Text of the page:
It’s not true, in general, that ‘nice people are Nazis’. But the converse was true; i.e., the average Nazi was a ‘nice’ and ‘good’ and ‘decent’ person, as measured by the standards of their peers. Upwards of five hundred thousand people (only half of them Germans) were involved in the Holocaust (which rendered extinct approximately twelve million people, about half of them Jewish); by far, the vast majority of these people were ‘just doing their jobs’, being nice and agreeable, attempting to make the world a better place. That was their intent (and the stated intent of every single National Socialist). That is one major reason why intent weighs very little next to consequence; sure, there’s a difference between first-degree murder and manslaughter, but that difference is much smaller than the difference between a convicted criminal and an unconvicted civilian.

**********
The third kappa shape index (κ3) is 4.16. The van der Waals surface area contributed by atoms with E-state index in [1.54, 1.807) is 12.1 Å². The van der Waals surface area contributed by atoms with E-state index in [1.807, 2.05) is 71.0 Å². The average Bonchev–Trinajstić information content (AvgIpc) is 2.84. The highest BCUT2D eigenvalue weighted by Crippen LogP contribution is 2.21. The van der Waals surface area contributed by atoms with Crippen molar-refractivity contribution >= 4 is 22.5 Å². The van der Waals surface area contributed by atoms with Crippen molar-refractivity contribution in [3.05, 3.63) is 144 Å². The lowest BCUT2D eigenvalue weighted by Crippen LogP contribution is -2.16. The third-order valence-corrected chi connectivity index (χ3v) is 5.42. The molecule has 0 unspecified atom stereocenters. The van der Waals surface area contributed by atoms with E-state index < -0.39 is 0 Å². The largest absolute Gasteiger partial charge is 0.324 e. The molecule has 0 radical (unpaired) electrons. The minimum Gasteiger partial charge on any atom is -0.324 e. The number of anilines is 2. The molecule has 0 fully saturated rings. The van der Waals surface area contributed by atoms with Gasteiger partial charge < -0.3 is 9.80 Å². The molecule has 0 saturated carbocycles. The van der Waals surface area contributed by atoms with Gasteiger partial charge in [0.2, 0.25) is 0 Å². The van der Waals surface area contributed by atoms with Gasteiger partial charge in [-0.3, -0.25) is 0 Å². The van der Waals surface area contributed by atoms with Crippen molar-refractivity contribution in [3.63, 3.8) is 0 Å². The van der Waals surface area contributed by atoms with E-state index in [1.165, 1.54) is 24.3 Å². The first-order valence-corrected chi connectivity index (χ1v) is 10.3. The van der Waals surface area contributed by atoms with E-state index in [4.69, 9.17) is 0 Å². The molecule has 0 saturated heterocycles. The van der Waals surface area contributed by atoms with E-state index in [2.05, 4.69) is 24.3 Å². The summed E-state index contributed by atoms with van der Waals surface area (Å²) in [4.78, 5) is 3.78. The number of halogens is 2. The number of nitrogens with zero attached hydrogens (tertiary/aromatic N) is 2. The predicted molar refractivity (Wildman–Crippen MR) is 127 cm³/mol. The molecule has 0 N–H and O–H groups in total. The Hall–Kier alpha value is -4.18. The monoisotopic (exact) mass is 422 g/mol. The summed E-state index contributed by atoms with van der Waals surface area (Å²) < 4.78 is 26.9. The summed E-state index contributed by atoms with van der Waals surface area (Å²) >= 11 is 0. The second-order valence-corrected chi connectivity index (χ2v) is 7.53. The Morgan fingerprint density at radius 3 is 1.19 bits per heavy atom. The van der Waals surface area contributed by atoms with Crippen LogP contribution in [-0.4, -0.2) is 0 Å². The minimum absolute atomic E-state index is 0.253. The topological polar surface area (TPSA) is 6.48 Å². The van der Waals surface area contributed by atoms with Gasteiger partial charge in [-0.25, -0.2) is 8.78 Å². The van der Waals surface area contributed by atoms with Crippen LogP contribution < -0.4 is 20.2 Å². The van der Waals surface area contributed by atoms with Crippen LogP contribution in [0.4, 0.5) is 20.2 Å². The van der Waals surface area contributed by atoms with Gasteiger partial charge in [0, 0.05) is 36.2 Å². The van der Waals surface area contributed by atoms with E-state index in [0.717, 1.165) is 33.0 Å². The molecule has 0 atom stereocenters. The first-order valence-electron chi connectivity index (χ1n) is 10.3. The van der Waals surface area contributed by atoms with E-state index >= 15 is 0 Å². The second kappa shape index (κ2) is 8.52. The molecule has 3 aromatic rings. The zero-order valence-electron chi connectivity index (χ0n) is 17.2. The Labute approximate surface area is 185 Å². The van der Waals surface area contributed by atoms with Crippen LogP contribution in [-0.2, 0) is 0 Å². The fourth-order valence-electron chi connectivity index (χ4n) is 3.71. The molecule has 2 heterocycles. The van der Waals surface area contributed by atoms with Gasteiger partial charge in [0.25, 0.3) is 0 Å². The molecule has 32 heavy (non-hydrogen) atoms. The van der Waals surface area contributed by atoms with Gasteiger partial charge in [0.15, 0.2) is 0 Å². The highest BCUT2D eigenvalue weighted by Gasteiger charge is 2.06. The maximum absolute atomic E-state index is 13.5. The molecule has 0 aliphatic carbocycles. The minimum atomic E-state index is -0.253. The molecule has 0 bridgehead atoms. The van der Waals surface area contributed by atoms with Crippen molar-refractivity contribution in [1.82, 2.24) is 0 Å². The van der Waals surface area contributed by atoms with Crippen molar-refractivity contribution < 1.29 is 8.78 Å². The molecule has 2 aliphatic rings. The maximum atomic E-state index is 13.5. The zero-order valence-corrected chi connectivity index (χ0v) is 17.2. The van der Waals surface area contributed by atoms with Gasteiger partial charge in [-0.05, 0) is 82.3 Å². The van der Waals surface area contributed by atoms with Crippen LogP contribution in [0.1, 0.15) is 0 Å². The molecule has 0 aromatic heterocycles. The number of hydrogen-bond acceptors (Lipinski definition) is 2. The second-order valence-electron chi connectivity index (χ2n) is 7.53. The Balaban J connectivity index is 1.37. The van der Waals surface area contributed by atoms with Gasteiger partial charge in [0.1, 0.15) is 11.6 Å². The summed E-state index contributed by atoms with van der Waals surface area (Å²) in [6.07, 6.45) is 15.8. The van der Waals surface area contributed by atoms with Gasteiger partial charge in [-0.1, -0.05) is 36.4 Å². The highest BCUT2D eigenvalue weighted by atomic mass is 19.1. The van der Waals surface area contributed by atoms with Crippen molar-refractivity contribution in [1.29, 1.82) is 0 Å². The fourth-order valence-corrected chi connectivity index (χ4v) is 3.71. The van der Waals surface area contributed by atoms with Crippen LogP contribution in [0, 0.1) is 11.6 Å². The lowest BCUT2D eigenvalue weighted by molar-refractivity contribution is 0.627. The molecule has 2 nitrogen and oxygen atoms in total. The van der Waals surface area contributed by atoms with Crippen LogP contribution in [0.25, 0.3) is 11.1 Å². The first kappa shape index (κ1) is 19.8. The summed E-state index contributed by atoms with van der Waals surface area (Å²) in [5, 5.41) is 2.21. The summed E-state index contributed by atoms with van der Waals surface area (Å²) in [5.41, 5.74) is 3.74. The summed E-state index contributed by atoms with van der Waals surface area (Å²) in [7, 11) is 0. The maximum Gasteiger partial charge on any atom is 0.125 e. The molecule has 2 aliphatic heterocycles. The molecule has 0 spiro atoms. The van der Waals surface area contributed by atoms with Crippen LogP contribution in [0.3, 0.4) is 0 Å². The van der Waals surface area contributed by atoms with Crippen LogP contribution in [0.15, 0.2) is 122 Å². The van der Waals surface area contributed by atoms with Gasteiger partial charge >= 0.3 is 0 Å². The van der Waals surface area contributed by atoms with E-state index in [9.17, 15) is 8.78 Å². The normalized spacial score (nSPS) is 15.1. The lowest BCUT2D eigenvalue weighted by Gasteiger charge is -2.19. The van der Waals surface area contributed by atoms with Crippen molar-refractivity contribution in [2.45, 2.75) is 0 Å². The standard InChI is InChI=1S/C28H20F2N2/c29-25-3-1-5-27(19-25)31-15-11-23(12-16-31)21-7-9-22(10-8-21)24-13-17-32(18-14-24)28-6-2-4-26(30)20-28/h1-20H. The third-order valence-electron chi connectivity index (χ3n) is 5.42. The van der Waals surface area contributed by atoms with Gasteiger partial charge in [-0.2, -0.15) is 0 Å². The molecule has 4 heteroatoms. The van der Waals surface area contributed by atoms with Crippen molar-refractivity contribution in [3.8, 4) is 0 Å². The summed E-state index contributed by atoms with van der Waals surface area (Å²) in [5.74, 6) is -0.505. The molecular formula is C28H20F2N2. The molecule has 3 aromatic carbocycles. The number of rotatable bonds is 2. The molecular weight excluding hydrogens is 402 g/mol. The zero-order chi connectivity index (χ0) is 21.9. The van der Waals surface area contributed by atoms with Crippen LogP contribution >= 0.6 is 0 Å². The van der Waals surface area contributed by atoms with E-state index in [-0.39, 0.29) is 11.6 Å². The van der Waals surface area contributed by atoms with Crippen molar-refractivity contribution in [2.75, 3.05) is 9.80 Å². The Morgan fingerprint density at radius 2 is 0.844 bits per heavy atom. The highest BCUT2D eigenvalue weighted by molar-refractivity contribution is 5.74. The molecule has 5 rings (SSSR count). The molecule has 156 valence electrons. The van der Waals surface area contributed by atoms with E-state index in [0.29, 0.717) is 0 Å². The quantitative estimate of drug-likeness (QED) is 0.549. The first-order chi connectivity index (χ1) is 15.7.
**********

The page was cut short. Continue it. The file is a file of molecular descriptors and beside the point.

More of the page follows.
Ophelia, I think your objection boils down to wariness of making a converse error; it may well be true that most moral actors are disagreeable people, but that does not logically entail that most disagreeable people are moral actors. This is basic logic, but it is beyond most people, especially those who get their news from their networks of friends and colleagues rather than checking the source material. In short, the results of this experiment may well be sound, but your own concerns are still valid–just because someone’s asocial (or mildly anti-social), it doesn’t necessarily entail that they will effect moral outcomes, even if most of those who do effect moral outcomes turn out to be asocial.
As a generally-irascible anti-authoritarian, I like to put myself in the latter camp…but such requires (at least) honest self-reflection, a working moral theory, and the ability to change one’s mind (and subsequent behaviour). Most people who subscribe to the rule ‘if people are mad, you’re doing something right!’ generally fail on these and other essential criteria, and so they generally fail to be moral actors. They do not negate the results of the experiment, but they do limit its scope, and we would be well to keep in mind the laws of logic before drawing erroneous conclusions from its results.